Leisure is in the property spotlight and, having spent most of my career specialising in it, it is great to see both the strength in the operating market and the institutional demand for this once ‘alternative’ investment class.

Polly Troughton

The statistics speak volumes. The restaurant sector alone saw a staggering year-on-year increase in sales of 17% last year, and with consumer confidence on the up, this continuing growth in leisure spend is forecast to continue. Plus, despite a disappointing year in 2014 for cinema attendance, this year is set to be a record year thanks to blockbusters such as Jurassic World and Star Wars: Episode VII - The Force Awakens.

This confidence and increasing spend has translated positively into leisure property performance. In our own leisure portfolio, net income, rental values, turnover and footfall are all up and I am sure most other leisure property owners will have also done well.

Given it is a more mixed picture across retail, it is not surprising that landlords and developers are rushing to bolt on leisure to existing schemes, set aside significant amounts of leisure space in new shopping centres and even develop smaller standalone or mixed-use leisure schemes.

But there is a danger that in the scramble to respond to demand, leisure gets reduced to an industry buzzword - the answer to all our prayers in this rapidly changing retail world.

How many restaurant covers, cinema screens or other leisure and entertainment activity space will satisfy consumer demand? As long as there are only 24 hours in a day, leisure cannot go on giving indefinitely. The amount of money we have to spend might rise, but the amount of time we have won’t.

Offset these constraints against the ever-increasing amount of leisure space available and it’s clear there’s only room for the very best locations to thrive. And to me, the answer to being the best is three-fold.

First, we must anticipate the impact of changing consumer habits. We’ve reshaped our portfolio around these and now have a retail and leisure portfolio suited to people shopping less frequently but for longer, travelling further to do so and treating themselves to food and entertainment while they’re there. After all, a secondary shopping centre will not be saved by an added leisure experience if there is a larger, dominant centre with a broader offer delivering wider choice and a better experience within the catchment.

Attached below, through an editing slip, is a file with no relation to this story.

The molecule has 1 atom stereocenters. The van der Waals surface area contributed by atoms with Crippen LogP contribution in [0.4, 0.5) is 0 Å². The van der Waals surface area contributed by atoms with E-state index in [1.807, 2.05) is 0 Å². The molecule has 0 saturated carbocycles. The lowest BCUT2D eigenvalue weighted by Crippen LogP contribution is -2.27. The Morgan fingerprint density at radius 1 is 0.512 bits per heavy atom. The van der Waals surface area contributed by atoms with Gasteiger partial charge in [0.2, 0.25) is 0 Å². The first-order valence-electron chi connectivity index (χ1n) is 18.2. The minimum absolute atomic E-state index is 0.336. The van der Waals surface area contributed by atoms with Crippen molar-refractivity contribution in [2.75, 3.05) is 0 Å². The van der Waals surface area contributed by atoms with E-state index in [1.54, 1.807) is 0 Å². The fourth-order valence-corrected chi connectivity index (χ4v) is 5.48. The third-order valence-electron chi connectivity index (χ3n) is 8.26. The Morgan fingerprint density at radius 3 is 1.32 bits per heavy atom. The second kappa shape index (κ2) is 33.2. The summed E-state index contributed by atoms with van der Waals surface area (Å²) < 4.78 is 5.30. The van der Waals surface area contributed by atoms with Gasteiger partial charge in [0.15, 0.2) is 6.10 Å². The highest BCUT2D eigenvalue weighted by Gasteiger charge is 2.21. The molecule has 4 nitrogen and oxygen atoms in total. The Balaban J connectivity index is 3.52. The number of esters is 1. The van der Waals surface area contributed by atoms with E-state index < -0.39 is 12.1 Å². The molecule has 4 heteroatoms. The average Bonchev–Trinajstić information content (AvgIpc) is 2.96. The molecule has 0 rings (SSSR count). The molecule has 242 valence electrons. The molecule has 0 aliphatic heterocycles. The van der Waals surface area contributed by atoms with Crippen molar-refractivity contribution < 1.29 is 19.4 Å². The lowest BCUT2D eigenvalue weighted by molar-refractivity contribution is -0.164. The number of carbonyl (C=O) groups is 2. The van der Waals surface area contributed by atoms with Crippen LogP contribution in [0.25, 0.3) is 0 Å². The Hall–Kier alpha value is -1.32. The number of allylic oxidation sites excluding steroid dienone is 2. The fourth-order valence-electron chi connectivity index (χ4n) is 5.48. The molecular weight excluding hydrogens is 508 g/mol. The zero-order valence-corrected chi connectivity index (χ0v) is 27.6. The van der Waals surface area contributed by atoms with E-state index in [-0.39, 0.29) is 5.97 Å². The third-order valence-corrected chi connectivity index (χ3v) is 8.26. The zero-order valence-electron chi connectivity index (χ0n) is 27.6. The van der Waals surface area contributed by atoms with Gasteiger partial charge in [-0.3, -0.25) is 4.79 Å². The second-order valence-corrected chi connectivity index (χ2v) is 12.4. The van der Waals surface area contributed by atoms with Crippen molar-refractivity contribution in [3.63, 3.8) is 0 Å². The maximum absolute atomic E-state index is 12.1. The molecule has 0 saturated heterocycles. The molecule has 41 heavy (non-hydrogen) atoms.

Second, success must be built on insights - understanding which concepts and operators will work well and where. For example, at Westgate Shopping Centre in Oxford, leisure forms a significant part of our ambitious redevelopment plans and will include a boutique cinema, rooftop terrace dining and 25 restaurants and cafés. Leasing conversations are well under way and for a considerable number of the operators, Westgate in Oxford will be their first location outside London, as we have grown relationships with them through our London portfolio.

But what is right for Oxford’s catchment may not be right in another of our leisure or retail destinations, reminding us that one size does not fit all and both older and newer relationships are essential to the success of all our destinations.

Finally, innovation is essential. Recently, Cineworld at Xscape in Milton Keynes opened its first 4DX cinema in the UK, which is proving to be a real point of difference in the increased cinema offering in that catchment. Time will tell how Mexico’s educational play experience Kidzania fares in the UK, but the fact it has prompted so much buzz about what the next big thing in leisure is can only be a good thing.

As leisure continues to grow, inevitably there will be winners and losers, but by focusing on dominance, insight and innovation, we’ll be ensuring our destinations succeed and thrive.

Polly Troughton is head of retail parks and leisure at Land Securities